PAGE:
Define the "information function" to be(1)where is the natural measure, or probability that element is populated, normalized such that(2)The information dimension is then defined by(3)(4)If every element is equally likely to be visited, then is independent of , and(5)so(6)and(7)(8)(9)(10)where is the capacity dimension.It satisfies(11)where is the capacity dimension and is the correlation dimension (correcting the typo in Baker and Gollub 1996).

Cantor square fractal

A fractal which can be constructed using stringrewriting beginning with a cell [1] and iterating the rules(1)The size of the unit element after the th iteration is(2)and the number of elements is given by the recurrencerelation(3)where , and the first few numbers of elements are 5, 65, 665, 6305, ... (OEIS A118004). Expanding out gives(4)The capacity dimension is therefore(5)(6)Since the dimension of the filled part is 2 (i.e., the square is completely filled), Cantor's square fractal is not a true fractal.

Ice fractal

The term "ice fractal" refers to a fractal (square, triangle, etc.) that is based on a simple generating motif. The above plots show the ice triangle, antitriangle, square, and antisquare. The base curves and motifs for the fractals illustrated above are shown below.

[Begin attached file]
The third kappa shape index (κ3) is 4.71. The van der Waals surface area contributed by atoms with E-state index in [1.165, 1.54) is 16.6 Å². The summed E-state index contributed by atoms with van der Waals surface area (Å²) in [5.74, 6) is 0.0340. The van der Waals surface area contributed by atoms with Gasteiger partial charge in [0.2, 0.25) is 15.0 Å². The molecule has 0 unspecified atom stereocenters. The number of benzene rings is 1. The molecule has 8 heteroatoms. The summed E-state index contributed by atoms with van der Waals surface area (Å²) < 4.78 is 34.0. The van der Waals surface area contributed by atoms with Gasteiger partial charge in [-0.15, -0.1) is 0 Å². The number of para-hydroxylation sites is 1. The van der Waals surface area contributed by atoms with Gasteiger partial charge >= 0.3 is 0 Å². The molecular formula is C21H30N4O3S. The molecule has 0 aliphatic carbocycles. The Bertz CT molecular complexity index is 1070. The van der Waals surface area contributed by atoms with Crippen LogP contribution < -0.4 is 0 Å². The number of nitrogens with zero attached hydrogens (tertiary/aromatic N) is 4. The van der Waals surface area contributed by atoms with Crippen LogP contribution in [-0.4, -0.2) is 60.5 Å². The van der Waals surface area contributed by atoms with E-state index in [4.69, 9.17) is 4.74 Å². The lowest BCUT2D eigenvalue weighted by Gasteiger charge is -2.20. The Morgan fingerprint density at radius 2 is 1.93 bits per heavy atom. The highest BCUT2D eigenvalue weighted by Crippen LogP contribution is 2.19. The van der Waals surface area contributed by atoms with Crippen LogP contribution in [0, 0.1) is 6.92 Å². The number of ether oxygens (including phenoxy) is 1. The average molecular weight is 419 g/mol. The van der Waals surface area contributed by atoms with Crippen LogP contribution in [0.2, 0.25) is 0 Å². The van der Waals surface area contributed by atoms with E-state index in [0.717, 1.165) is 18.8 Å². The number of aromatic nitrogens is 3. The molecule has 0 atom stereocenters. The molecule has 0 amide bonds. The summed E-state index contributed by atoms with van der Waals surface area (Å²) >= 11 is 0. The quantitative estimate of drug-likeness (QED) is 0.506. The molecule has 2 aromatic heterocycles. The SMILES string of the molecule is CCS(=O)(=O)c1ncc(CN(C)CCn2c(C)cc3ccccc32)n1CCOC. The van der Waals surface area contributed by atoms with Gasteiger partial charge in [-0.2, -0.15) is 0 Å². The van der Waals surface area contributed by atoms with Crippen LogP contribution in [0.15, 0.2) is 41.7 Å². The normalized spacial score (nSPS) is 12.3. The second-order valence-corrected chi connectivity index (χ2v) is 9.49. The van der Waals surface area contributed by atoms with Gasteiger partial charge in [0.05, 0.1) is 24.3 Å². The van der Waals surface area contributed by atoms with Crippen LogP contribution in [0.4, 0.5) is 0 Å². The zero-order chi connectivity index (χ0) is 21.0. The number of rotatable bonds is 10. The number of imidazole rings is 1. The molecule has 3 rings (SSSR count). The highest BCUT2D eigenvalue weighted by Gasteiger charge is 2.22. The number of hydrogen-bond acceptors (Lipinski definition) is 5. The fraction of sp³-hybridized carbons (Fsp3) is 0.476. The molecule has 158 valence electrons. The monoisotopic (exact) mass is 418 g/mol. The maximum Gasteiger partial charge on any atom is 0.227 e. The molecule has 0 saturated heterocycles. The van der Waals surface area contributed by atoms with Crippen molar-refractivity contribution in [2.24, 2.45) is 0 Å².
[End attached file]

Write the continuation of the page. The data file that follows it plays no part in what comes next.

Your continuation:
Reverend back's abbey floor

Consider the sequence defined by and , where denotes the reverse of a sequence . The first few terms are then 01, 010110, 010110010110011010, .... All words are cubefree (Allouche and Shallit 2003, p. 28, Ex. 1.49). Iterating gives the sequence 0, 1, 0, 1, 1, 0, 0, 1, 0, 1, 1, 0, 0, 1, 1, 0, 1, 0, 0, 1, ... (OEIS A118006)Plotting (mod 2), where denotes the th digit of the infinitely iterated sequence, gives the beautiful pattern shown above, known as Reverend Back's abbey floor (Wegner 1982; Siromoney and Subramanian 1983; Allouche and Shallit 2003, pp. 410-411). Note that this plot is identical to the recurrence plot (mod 2).

Cantor function

The Cantor function is the continuous but not absolutely continuous function on which may be defined as follows. First, express in ternary. If the resulting ternary digit string contains the digit 1, replace every ternary digit following the 1 by a 0. Next, replace all 2's with 1's. Finally, interpret the result as a binary number which then gives .The Cantor function is a particular case of a devil's staircase (Devaney 1987, p. 110), and can be extended to a function for , with corresponding to the usual Cantor function (Gorin and Kukushkin 2004).Chalice (1991) showed that any real-valued function on which is monotone increasing and satisfies 1. , 2. , 3. is the Cantor function (Chalice 1991; Wagon 2000, p. 132).Gorin and Kukushkin (2004) give the remarkable identityfor integer . For and , 2, ..., this gives the first few values as 1/2, 3/10, 1/5, 33/230, 5/46, 75/874, ... (OEIS A095844 and A095845).M. Trott (pers. comm., June..

Cantor dust

Cantor dust is a fractal that can be constructed using string rewriting beginning with a cell [0] and iterating the rules(1)The th iteration of Cantor dust is implemented in the Wolfram Language as CantorMesh[n, 2].Let be the number of black boxes, the length of a side of a box, and the fractional area of black boxes after the th iteration, then(2)(3)(4)(5)The number of black squares after , 1, 2, ... iterations is therefore 1, 4, 16, 64, 256, 1024, 4096, 16384, ... (OEIS A000302). The capacity dimension is therefore(6)(7)(8)(9)